'A most admirable memory.'
'Thank you, ma'am. Perhaps you will be so kind as to tell my sister the rest.'
'There is very little to tell,' said Mrs Merdle, reviewing the breadth of bosom which seemed essential to her having room enough to be unfeeling in, 'but it is to your sister's credit. I pointed out to your sister the plain state of the case; the impossibility of the Society in which we moved recognising the Society in which she moved--though charming, I have no doubt; the immense disadvantage at which she would consequently place the family she had so high an opinion of, upon which we should find ourselves compelled to look down with contempt, and from which (socially speaking) we should feel obliged to recoil with abhorrence. In short, I made an appeal to that laudable pride in your sister.'
'Let my sister know, if you please, Mrs Merdle,' Fanny pouted, with a toss of her gauzy bonnet, 'that I had already had the honour of telling your son that I wished to have nothing whatever to say to him.'
'Well, Miss Dorrit,' assented Mrs Merdle, 'perhaps I might have mentioned that before. If I did not think of it, perhaps it was because my mind reverted to the apprehensions I had at the time that he might persevere and you might have something to say to him.
I also mentioned to your sister--I again address the non- professional Miss Dorrit--that my son would have nothing in the event of such a marriage, and would be an absolute beggar. (I mention that merely as a fact which is part of the narrative, and not as supposing it to have influenced your sister, except in the prudent and legitimate way in which, constituted as our artificial system is, we must all be influenced by such considerations.) Finally, after some high words and high spirit on the part of your sister, we came to the complete understanding that there was no danger; and your sister was so obliging as to allow me to present her with a mark or two of my appreciation at my dressmaker's.'
Little Dorrit looked sorry, and glanced at Fanny with a troubled face.
'Also,' said Mrs Merdle, 'as to promise to give me the present pleasure of a closing interview, and of parting with her on the best of terms. On which occasion,' added Mrs Merdle, quitting her nest, and putting something in Fanny's hand, 'Miss Dorrit will permit me to say Farewell with best wishes in my own dull manner.'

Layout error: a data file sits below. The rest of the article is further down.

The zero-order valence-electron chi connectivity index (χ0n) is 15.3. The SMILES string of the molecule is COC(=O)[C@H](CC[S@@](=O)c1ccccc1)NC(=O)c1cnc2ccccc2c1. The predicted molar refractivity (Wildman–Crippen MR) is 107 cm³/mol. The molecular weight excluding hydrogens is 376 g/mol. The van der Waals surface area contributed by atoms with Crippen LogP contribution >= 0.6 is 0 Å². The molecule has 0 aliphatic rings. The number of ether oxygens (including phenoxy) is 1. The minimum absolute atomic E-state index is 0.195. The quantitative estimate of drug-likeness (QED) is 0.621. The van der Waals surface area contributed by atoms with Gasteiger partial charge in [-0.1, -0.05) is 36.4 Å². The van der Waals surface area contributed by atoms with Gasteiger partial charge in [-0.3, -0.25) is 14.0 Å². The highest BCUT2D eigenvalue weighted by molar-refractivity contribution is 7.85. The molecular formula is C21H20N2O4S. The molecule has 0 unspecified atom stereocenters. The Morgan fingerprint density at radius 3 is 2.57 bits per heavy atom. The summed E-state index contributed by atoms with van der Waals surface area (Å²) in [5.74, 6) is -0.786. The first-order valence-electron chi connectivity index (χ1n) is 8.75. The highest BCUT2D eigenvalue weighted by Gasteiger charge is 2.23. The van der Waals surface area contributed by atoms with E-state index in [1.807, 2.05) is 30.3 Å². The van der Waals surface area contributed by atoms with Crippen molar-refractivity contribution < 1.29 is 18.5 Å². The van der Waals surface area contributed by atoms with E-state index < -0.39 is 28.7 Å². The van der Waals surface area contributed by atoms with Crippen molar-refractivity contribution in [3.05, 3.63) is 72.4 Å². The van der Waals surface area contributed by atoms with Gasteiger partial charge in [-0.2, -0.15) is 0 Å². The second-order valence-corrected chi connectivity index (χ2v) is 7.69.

The sisters rose at the same time, and they all stood near the cage of the parrot, as he tore at a claw-full of biscuit and spat it out, seemed to mock them with a pompous dance of his body without moving his feet, and suddenly turned himself upside down and trailed himself all over the outside of his golden cage, with the aid of his cruel beak and black tongue.
'Adieu, Miss Dorrit, with best wishes,' said Mrs Merdle. 'If we could only come to a Millennium, or something of that sort, I for one might have the pleasure of knowing a number of charming and talented persons from whom I am at present excluded. A more primitive state of society would be delicious to me. There used to be a poem when I learnt lessons, something about Lo the poor Indians whose something mind! If a few thousand persons moving in Society, could only go and be Indians, I would put my name down directly; but as, moving in Society, we can't be Indians, unfortunately--Good morning!'
They came down-stairs with powder before them and powder behind, the elder sister haughty and the younger sister humbled, and were shut out into unpowdered Harley Street, Cavendish Square.
'Well?' said Fanny, when they had gone a little way without speaking. 'Have you nothing to say, Amy?'
'Oh, I don't know what to say!' she answered, distressed. 'You didn't like this young man, Fanny?'
'Like him? He is almost an idiot.'
'I am so sorry--don't be hurt--but, since you ask me what I have to say, I am so very sorry, Fanny, that you suffered this lady to give you anything.'
'You little Fool!' returned her sister, shaking her with the sharp pull she gave her arm.